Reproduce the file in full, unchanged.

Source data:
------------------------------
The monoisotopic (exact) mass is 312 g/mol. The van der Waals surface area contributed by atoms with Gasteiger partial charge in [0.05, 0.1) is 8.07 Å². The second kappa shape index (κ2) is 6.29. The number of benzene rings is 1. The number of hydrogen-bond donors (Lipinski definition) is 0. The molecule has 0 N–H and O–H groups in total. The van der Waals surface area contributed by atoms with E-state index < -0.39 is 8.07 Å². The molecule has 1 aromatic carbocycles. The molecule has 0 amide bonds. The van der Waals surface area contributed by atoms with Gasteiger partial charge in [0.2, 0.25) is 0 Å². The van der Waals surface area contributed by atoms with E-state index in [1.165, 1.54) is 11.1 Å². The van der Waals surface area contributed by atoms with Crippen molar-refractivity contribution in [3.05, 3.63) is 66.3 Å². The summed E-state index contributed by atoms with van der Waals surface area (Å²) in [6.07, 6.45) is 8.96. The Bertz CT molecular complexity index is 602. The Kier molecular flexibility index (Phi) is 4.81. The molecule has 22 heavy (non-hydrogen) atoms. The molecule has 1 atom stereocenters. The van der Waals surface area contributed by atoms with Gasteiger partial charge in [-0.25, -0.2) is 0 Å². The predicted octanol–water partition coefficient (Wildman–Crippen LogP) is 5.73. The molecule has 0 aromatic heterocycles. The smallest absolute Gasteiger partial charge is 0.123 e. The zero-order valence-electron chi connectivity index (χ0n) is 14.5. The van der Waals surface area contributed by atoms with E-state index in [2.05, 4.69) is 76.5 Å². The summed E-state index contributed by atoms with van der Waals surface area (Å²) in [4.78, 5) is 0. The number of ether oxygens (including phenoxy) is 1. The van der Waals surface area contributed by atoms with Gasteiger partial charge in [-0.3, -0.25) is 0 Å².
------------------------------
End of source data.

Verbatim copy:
The monoisotopic (exact) mass is 312 g/mol. The van der Waals surface area contributed by atoms with Gasteiger partial charge in [0.05, 0.1) is 8.07 Å². The second kappa shape index (κ2) is 6.29. The number of benzene rings is 1. The number of hydrogen-bond donors (Lipinski definition) is 0. The molecule has 0 N–H and O–H groups in total. The van der Waals surface area contributed by atoms with E-state index < -0.39 is 8.07 Å². The molecule has 1 aromatic carbocycles. The molecule has 0 amide bonds. The van der Waals surface area contributed by atoms with Gasteiger partial charge in [0.2, 0.25) is 0 Å². The van der Waals surface area contributed by atoms with E-state index in [1.165, 1.54) is 11.1 Å². The van der Waals surface area contributed by atoms with Crippen molar-refractivity contribution in [3.05, 3.63) is 66.3 Å². The summed E-state index contributed by atoms with van der Waals surface area (Å²) in [6.07, 6.45) is 8.96. The Bertz CT molecular complexity index is 602. The Kier molecular flexibility index (Phi) is 4.81. The molecule has 22 heavy (non-hydrogen) atoms. The molecule has 1 atom stereocenters. The van der Waals surface area contributed by atoms with Gasteiger partial charge in [-0.25, -0.2) is 0 Å². The predicted octanol–water partition coefficient (Wildman–Crippen LogP) is 5.73. The molecule has 0 aromatic heterocycles. The smallest absolute Gasteiger partial charge is 0.123 e. The zero-order valence-electron chi connectivity index (χ0n) is 14.5. The van der Waals surface area contributed by atoms with E-state index in [2.05, 4.69) is 76.5 Å². The summed E-state index contributed by atoms with van der Waals surface area (Å²) in [4.78, 5) is 0. The number of ether oxygens (including phenoxy) is 1. The van der Waals surface area contributed by atoms with Gasteiger partial charge in [-0.3, -0.25) is 0 Å².